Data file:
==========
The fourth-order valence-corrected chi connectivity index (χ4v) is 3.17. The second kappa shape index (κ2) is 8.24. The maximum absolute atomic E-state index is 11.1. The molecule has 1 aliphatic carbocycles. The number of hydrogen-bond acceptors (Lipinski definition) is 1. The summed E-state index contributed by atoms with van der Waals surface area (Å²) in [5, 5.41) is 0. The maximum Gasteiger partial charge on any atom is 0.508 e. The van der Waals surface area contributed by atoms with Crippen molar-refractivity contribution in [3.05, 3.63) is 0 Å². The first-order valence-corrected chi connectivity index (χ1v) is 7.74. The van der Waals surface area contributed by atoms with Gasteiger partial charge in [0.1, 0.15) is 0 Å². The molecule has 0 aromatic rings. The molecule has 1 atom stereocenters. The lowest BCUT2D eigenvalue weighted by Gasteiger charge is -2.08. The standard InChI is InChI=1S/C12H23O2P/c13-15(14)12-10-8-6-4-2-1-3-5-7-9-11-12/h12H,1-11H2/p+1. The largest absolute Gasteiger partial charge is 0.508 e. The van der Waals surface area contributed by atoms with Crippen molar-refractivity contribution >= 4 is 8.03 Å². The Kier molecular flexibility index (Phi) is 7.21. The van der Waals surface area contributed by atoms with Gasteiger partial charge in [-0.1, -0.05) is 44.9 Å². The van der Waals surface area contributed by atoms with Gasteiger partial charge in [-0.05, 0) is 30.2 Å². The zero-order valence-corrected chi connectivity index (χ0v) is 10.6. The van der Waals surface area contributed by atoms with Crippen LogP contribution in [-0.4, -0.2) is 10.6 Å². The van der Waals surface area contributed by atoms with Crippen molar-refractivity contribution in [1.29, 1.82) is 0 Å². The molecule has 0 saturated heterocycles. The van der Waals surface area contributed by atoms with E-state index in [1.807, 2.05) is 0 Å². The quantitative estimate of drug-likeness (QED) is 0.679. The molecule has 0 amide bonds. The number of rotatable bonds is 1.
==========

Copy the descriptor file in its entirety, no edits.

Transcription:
The fourth-order valence-corrected chi connectivity index (χ4v) is 3.17. The second kappa shape index (κ2) is 8.24. The maximum absolute atomic E-state index is 11.1. The molecule has 1 aliphatic carbocycles. The number of hydrogen-bond acceptors (Lipinski definition) is 1. The summed E-state index contributed by atoms with van der Waals surface area (Å²) in [5, 5.41) is 0. The maximum Gasteiger partial charge on any atom is 0.508 e. The van der Waals surface area contributed by atoms with Crippen molar-refractivity contribution in [3.05, 3.63) is 0 Å². The first-order valence-corrected chi connectivity index (χ1v) is 7.74. The van der Waals surface area contributed by atoms with Gasteiger partial charge in [0.1, 0.15) is 0 Å². The molecule has 0 aromatic rings. The molecule has 1 atom stereocenters. The lowest BCUT2D eigenvalue weighted by Gasteiger charge is -2.08. The standard InChI is InChI=1S/C12H23O2P/c13-15(14)12-10-8-6-4-2-1-3-5-7-9-11-12/h12H,1-11H2/p+1. The largest absolute Gasteiger partial charge is 0.508 e. The van der Waals surface area contributed by atoms with Crippen molar-refractivity contribution >= 4 is 8.03 Å². The Kier molecular flexibility index (Phi) is 7.21. The van der Waals surface area contributed by atoms with Gasteiger partial charge in [-0.1, -0.05) is 44.9 Å². The van der Waals surface area contributed by atoms with Gasteiger partial charge in [-0.05, 0) is 30.2 Å². The zero-order valence-corrected chi connectivity index (χ0v) is 10.6. The van der Waals surface area contributed by atoms with Crippen LogP contribution in [-0.4, -0.2) is 10.6 Å². The van der Waals surface area contributed by atoms with Crippen molar-refractivity contribution in [1.29, 1.82) is 0 Å². The molecule has 0 saturated heterocycles. The van der Waals surface area contributed by atoms with E-state index in [1.807, 2.05) is 0 Å². The quantitative estimate of drug-likeness (QED) is 0.679. The molecule has 0 amide bonds. The number of rotatable bonds is 1.